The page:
This week, CreditUnions.com finds two credit unions with robust journey mapping strategies as well as a cadre of executives who offer advice for analytics programs, profiles another who converted some 16 systems in a single year, and more.
Here are five can't-miss data points:
Journey mapping has become a go-to way for a growing coterie of credit unions working to reduce process friction and improve the member experience by examining how that service is delivered every step of the way. United Nations Federal Credit Union and All In Federal Credit Union are but two examples of financial cooperatives who have taken that trip, going beyond the flip charts to make the journey an iterative process that learns as it goes. Each took its own path: UNFCU initially used a consultant to help facilitate the work, while All In has a manager who leads each journey while making it part of the training regimen.
Read: Beyond the Flip Chart. 2 Credit Unions’ Approach To Journey Mapping The Member Experience.
Callahan & Associates premiered its Executive Roundtable program in 2011, gathering small groups of credit union leaders to network, brainstorm, and commiserate with peers during two-day getaways held throughout the country. Since then, these gatherings have evolved into true cooperative events. Participants drive the agenda via pre-event interviews and on-site input. There are no guest speakers or sales pitches, just peers from the same area of their cooperatives — e.g., CEOs, chief lending officers, chief financial officers, etc. — talking shop and learning from one another. The conversations that take place during Callahan’s Executive Roundtables are strictly confidential; however, a five participants agreed to talk on the record about their analytics journey.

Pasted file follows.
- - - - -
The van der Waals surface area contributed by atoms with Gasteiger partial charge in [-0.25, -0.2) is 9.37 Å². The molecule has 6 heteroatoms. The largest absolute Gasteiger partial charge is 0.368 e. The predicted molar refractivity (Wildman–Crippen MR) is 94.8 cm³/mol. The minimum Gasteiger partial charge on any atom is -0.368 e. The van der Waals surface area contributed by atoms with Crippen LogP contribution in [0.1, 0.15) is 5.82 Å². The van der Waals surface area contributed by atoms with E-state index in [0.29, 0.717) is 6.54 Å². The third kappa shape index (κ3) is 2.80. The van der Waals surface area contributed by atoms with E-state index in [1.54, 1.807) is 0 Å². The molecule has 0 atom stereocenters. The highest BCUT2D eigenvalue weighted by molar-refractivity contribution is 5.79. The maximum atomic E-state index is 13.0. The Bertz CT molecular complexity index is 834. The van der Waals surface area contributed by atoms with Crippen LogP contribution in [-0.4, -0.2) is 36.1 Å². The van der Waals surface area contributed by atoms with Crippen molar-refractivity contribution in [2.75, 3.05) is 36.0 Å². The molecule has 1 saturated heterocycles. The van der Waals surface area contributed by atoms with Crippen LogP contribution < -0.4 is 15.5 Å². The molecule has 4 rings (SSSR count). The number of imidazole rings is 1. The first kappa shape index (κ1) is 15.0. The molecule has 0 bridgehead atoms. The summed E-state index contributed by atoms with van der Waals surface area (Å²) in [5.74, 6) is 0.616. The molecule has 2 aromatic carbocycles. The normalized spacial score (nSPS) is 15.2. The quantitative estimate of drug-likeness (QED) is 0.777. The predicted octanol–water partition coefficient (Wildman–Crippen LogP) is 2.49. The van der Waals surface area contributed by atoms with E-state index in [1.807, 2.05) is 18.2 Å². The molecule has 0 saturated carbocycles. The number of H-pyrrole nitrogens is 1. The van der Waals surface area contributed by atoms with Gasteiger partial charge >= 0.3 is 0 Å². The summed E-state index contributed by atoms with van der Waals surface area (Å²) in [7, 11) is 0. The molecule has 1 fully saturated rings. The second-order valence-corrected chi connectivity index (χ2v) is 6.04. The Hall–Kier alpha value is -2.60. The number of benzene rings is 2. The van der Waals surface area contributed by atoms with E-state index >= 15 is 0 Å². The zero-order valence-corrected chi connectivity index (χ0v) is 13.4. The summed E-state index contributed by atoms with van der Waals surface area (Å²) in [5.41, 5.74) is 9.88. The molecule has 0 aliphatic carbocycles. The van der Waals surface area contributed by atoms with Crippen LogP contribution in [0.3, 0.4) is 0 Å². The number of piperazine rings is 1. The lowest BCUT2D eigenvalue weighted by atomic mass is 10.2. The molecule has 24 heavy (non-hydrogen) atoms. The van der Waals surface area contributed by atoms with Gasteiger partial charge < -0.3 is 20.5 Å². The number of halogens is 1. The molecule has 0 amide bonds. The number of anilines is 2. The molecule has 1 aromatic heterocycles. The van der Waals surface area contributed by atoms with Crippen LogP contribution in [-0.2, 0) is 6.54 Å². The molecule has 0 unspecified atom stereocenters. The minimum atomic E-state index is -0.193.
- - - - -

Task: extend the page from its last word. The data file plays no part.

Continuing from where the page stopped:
Read: Expert Advice From Analytics Debuts And Do-Overs
In 2018, Sandia Laboratory Federal Credit Union underwent two major conversions that were both years in the making. The credit union, which serves high-tech and professional communities in Albuquerque, NM and Livermore, CA, converted its online and mobile banking in March and then its core system in November, to say nothing of the ancillary systems that needed updating in the change. Although the two projects shared several aspects — including motivation, project team members, and timelines — the underlying story of the core conversion dates back nearly 40 years.
Read: A 16-System Conversion Success Story
Member experience has been important to credit unions since the beginning of the movement, but evolving technology necessitates a stronger game when it comes to stellar service. Fortunately, credit unions have historically scored well in consumer satisfaction results. Temkin Experience Rating, which ranks customer experience based on thousands of consumer surveys, gave credit unions an 83% in its 2018 rankings. By contrast Chase, PNC, and U.S. Bank, all earned a ranking of 75%. Despite that difference, credit unions can’t rest on their laurels. Competition from banks as well as fintechs is fierce and getting fiercer.
Read: 5 Ways To Provide A Winning Member Experience
Asset quality at U.S. credit unions improved across the industry in the first quarter of 2019. Total delinquency decreased 8 basis points year-over-year to 0.58%. This represents the third consecutive year of annual decreases, and credit union delinquency is now at its lowest level since 2007. Banks insured by the FDIC reported an average delinquency rate of 0.99% — a full 41 basis points higher than the credit union average. This is all the more notable given that banks report delinquency after 90 days of nonpayment whereas credit unions report after 60 days. Also notable at credit unions is the fact delinquency is lower than one year ago in all loan products save credit cards.
Read: First Quarter Trends In Asset Quality
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